In the early years of this site, I used to marvel at how almost any criticism I might make of San Francisco — no matter how constructive its intent or insignificant its content — was almost always greeted with email messages suggesting “if you hate it here so much, why don’t you leave?”

I learned quickly that the mere hint of negativity about the sacred city of St. Francis would be drowned by a chorus of residents (many of whom had logged even fewer years here than I had) who believed that anything short of undying allegiance rendered one somehow unworthy of living in such a wonderful city as San Francisco. If I saw something wrong, the chorus insisted, it was largely due to my own perspective and was probably due to the fact that I was too fucking stupid to realize what an absolutely perfect paradise I’d been granted the privilege of living in.

In short, If I had any problems with any aspect of the city, I didn’t deserve to live here. San Francisco: love it or leave it.

Mind you, I was aware of all this even while I still liked living here. For several years, I was rather amused by this place which took itself so very seriously. I found it a rather quaint little joke, and it made for some interesting essay topics on this website.

But after thirteen years, I’ve decided to listen to the chorus. I’ve reached the point where the negatives outweigh the positives. In less than a month, I’ll be saying good-bye to this place which has been home for nearly a third of my life — and for more than half of my adult life.

I’m excited and happy. I’ll be living with the love of my life in a city I’ve always thought of as my adopted home town. We’ve already found a great apartment and we plan to buy a house as soon as we’re settled. Although I’m slightly nervous about the logistics, I have absolutely no reservations about leaving this place.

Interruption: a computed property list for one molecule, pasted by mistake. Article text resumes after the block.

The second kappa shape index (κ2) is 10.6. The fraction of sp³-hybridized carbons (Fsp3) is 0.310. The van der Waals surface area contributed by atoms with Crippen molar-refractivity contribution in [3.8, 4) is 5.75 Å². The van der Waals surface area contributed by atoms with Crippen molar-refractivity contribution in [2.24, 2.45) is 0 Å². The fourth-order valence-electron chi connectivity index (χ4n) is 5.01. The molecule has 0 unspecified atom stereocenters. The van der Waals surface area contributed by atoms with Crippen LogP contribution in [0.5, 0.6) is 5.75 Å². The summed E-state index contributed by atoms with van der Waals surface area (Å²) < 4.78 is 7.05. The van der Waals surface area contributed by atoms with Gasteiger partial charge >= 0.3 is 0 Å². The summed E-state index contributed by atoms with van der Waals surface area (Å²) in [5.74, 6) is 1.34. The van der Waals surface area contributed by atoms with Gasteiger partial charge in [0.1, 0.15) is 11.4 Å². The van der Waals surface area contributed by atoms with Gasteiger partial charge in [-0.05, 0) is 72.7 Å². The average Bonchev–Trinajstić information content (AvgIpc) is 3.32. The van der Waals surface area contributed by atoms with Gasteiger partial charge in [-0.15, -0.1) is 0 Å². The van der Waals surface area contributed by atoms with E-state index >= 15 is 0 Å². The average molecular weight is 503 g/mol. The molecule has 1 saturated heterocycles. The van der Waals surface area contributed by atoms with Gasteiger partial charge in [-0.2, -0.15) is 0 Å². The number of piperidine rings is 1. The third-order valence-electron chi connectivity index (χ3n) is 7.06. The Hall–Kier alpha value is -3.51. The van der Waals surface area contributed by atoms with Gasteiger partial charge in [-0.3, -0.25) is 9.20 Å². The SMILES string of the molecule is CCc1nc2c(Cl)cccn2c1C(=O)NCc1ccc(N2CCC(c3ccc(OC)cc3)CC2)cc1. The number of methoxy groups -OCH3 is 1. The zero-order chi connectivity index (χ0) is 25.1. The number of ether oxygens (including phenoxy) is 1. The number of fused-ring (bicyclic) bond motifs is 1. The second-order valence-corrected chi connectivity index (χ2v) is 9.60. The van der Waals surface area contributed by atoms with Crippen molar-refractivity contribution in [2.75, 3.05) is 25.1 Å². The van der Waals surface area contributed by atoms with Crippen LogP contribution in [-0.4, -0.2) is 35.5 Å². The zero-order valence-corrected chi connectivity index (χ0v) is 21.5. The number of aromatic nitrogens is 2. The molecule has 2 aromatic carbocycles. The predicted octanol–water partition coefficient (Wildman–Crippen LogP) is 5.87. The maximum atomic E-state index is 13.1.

At the same time, I also don’t regret the years I’ve spent here. Not one bit. In many ways, I became an individual and an adult in San Francisco, which is something I’m very proud of, particularly since this city has the exact opposite effect on so many of its transplants. I spent some very important time here, and — for the most part — I enjoyed it. Especially the early years.

In those days, it was exciting for me to be here. There were a lot of things I needed to learn about myself, and an urban environment far from home seemed the best place for me to learn them. I was an only child, and I very much feared forming too close an attachment to my parents. I believe it’s very common for only children to alternate between overdependence and severe, almost self-destructive rebellion, and I didn’t want to still be in that cycle at age 30. All in all, I think our long distance separation was good for them and for me, although it maybe lasted a bit too long.

I’ve changed a lot since 1992. Different things are important to me now. I’m not inclined to choose a job based on how it will affect my partying and social life. I don’t drink, smoke, or chase boys around sex clubs anymore. When I travel, it’s about what I can see during the day rather than how many bars I can visit each night. I’m more excited by a comfortable home than by an “interesting” neighborhood. I don’t particularly need nor want the expense, the inconvenience, nor the whole San Francisco experience anymore. If that makes me boring, so be it.

But there are definitely things I’ll miss about San Francisco and about California. It will be an adjustment driving to work every day; I haven’t commuted using a car since about two years after I moved here. Strangely, I think I’ll miss parts of California other than San Francisco (Sacramento, Oakland, Fresno, Los Angeles) more than I’ll miss the actual city I live in. And I’ll definitely miss the informality, the lack of overt religion and the cool, foggy weather.

But none of this is really enough to keep me here any longer. I’d actually decided in early 2001 that I would be leaving San Francisco within a year, although my departure was delayed by one bad thing and one really good one. Mark has never particularly liked San Francisco, and it was assumed we’d be living here only temporarily even from the start.

And now, the time has come. I wish us well.